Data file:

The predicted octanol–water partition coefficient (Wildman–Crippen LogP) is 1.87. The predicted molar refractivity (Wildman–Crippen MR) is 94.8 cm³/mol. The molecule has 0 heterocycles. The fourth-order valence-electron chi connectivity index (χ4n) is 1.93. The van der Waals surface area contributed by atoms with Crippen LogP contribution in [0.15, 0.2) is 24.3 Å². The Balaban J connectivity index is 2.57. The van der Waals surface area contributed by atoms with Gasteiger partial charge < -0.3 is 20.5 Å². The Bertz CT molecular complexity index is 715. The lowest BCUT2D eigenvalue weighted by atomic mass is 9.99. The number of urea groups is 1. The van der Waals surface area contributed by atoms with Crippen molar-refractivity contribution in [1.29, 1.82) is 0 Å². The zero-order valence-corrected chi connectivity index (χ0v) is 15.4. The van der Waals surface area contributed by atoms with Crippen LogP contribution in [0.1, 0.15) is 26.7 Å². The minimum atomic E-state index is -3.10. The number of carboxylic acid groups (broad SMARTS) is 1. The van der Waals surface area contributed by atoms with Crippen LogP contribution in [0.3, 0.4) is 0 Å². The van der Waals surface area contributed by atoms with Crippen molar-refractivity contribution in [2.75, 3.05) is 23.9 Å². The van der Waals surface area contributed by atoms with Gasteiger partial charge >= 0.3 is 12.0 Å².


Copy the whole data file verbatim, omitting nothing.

The predicted octanol–water partition coefficient (Wildman–Crippen LogP) is 1.87. The predicted molar refractivity (Wildman–Crippen MR) is 94.8 cm³/mol. The molecule has 0 heterocycles. The fourth-order valence-electron chi connectivity index (χ4n) is 1.93. The van der Waals surface area contributed by atoms with Crippen LogP contribution in [0.15, 0.2) is 24.3 Å². The Balaban J connectivity index is 2.57. The van der Waals surface area contributed by atoms with Gasteiger partial charge < -0.3 is 20.5 Å². The Bertz CT molecular complexity index is 715. The lowest BCUT2D eigenvalue weighted by atomic mass is 9.99. The number of urea groups is 1. The van der Waals surface area contributed by atoms with Crippen molar-refractivity contribution in [1.29, 1.82) is 0 Å². The zero-order valence-corrected chi connectivity index (χ0v) is 15.4. The van der Waals surface area contributed by atoms with Crippen LogP contribution in [0.1, 0.15) is 26.7 Å². The minimum atomic E-state index is -3.10. The number of carboxylic acid groups (broad SMARTS) is 1. The van der Waals surface area contributed by atoms with Crippen LogP contribution in [0.3, 0.4) is 0 Å². The van der Waals surface area contributed by atoms with Crippen molar-refractivity contribution in [2.75, 3.05) is 23.9 Å². The van der Waals surface area contributed by atoms with Gasteiger partial charge >= 0.3 is 12.0 Å².